As the example of New York attests, this status is not primarily political. Nor does prominence in manufacturing seem to be a relevant factor (the ‘world capital’ has never been the dominant industrial center of its respective region or state). Over the course of modern history to date, the crucial features of the world capital seem to be that it is the largest urban agglomeration in the leading (‘hegemonic’) region or state; that it is an established financial center that quite rapidly attains a position of global pre-eminence in this respect; that it is an open port city with clear maritime orientation; and that it has an exceptionally internationalized demographic profile, with a large segment of internationally-mobile, opportunistic residents. A significant period of leadership in the creative arts might plausibly be added to this list. Functionally, the world capital serves as the supreme nerve-center of the global economy, specialized nationally, and then super-specialized internationally, as the financial, logistics, and business services hub of a system whose global integrity is reflected in the city’s privileged singularity.

The exceptional drama of our age lies in its nature as a time of transition between phases of modernity, somewhere in the winter of a long century, when an epoch of hegemony is exhausted. More specifically, the walls are closing in on the American Age, as commentators of almost every intellectual and ideological stripe are increasingly aware. Overstretched, essentially bankrupted, politically paralyzed and disillusioned, America sinks into self-conscious crisis, its mood dark and clouded. It would be a mistake to limit attention to America, however, because the crisis is world-systemic, heralding the end of an international order that arose among the chaos of the world wars and achieved definition in the post-WWII United Nations and Bretton Woods institutions (IMF, World Bank, and the descendent of GATT, now the WTO). It affects not only the role of the US dollar as international reserve currency, an Atlantic-centered NATO and an Occidentally-skewed UN apparatus, but also the European Union, the post-colonial Middle Eastern state-system and (very) much else besides.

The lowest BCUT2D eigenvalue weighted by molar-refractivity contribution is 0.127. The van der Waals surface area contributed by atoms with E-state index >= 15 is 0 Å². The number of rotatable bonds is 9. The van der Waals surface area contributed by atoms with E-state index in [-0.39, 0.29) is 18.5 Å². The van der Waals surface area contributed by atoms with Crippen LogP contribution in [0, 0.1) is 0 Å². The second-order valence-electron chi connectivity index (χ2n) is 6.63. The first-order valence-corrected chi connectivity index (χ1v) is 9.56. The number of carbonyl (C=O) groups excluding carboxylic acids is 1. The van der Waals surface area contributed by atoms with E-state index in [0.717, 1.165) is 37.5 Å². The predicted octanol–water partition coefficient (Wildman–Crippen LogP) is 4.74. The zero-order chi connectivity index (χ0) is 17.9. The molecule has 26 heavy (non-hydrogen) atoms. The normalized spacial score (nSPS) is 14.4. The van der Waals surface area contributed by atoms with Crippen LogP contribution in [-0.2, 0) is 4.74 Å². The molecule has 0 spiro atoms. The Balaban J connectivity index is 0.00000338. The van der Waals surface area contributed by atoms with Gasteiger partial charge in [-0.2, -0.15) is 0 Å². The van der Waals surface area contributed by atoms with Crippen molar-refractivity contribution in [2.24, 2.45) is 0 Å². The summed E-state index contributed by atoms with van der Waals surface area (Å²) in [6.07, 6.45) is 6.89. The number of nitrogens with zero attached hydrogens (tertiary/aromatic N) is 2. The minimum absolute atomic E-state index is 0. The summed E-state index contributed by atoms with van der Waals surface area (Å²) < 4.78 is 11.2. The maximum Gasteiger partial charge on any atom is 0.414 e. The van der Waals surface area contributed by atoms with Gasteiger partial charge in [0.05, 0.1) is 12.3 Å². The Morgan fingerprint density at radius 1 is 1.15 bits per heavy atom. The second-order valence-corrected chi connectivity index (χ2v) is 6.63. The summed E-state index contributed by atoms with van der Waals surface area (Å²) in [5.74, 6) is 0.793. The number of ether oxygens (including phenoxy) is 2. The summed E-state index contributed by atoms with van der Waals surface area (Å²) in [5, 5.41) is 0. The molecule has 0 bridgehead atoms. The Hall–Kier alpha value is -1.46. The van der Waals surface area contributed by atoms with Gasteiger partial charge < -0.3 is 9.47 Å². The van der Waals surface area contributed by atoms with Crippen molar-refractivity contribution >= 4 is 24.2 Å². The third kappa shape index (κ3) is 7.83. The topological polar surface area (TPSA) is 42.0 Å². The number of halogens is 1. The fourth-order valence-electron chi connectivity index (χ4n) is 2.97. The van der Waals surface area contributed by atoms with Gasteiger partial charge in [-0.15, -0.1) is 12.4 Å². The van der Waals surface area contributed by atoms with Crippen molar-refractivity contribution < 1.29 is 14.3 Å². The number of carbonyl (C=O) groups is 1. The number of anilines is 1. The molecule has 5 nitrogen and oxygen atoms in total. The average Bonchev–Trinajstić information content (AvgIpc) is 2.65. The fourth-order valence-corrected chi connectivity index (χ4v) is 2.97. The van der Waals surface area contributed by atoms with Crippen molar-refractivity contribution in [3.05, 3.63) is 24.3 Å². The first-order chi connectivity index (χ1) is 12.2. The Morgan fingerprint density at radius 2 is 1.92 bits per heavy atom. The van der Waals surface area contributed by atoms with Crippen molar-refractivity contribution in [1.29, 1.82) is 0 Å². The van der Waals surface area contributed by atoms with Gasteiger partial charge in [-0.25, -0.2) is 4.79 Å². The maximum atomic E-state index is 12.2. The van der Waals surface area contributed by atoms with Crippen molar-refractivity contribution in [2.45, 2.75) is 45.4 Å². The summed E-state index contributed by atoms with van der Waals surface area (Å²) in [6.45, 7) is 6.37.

Over the next two decades, under the impact of economic forces of extreme profundity (far exceeding the responsive capacity of existing institutions), a revolutionary re-ordering of the world can be expected to unfold. If America succeeds in maintaining its position of leadership within the global system for a period that significantly exceeds the long 20th century (which began no earlier than 1914, and thus might be expected to persist for some additional years), it will have broken a pattern that has remained consistent throughout a half-millennium of history. Whilst not strictly impossible, perpetuation of the present hegemonic order would be, quite literally, a stretch.

Another vision of a break from historical precedent, this time transparently utopian, envisages – rather than the continuation of US pre-eminence — the obsolescence of the core-periphery global structure in its entirety, ending hierarchical geography and hegemony in general. Even If such a vision truly rises to the level of a definite expectation (rather than a nebulous exercise in wishful thinking), it remains ungrounded in reliable historical and theoretical foundations. Altruistic political intentions – were such ever credible – would still be quite insufficient to overcome the spontaneous, dynamic trend to approximate world systemic equilibrium, in which a core zone, and its metropolitan capital, are automatically nominated, by diffuse economic currents searching for a central clearing house.

Whilst no doubt deeply disappointing to utopian eschatology, and to all dreams of historical conclusion (or passage to the promised land), phase-shifts in the world-system are less ominous than they are often depicted as being. Among Arrighi’s most important insights is the reminder that whenever an attempted reconstruction of the world order has been based upon a frontal military and geo-strategic challenge to the hegemon, it has failed. This is exemplified, above all, by the German and Russian histories of the 19th and 20th centuries, in which repeated direct confrontations with the established Anglophone-dominated international system led only to frustration, regime collapse, and subaltern re-integration.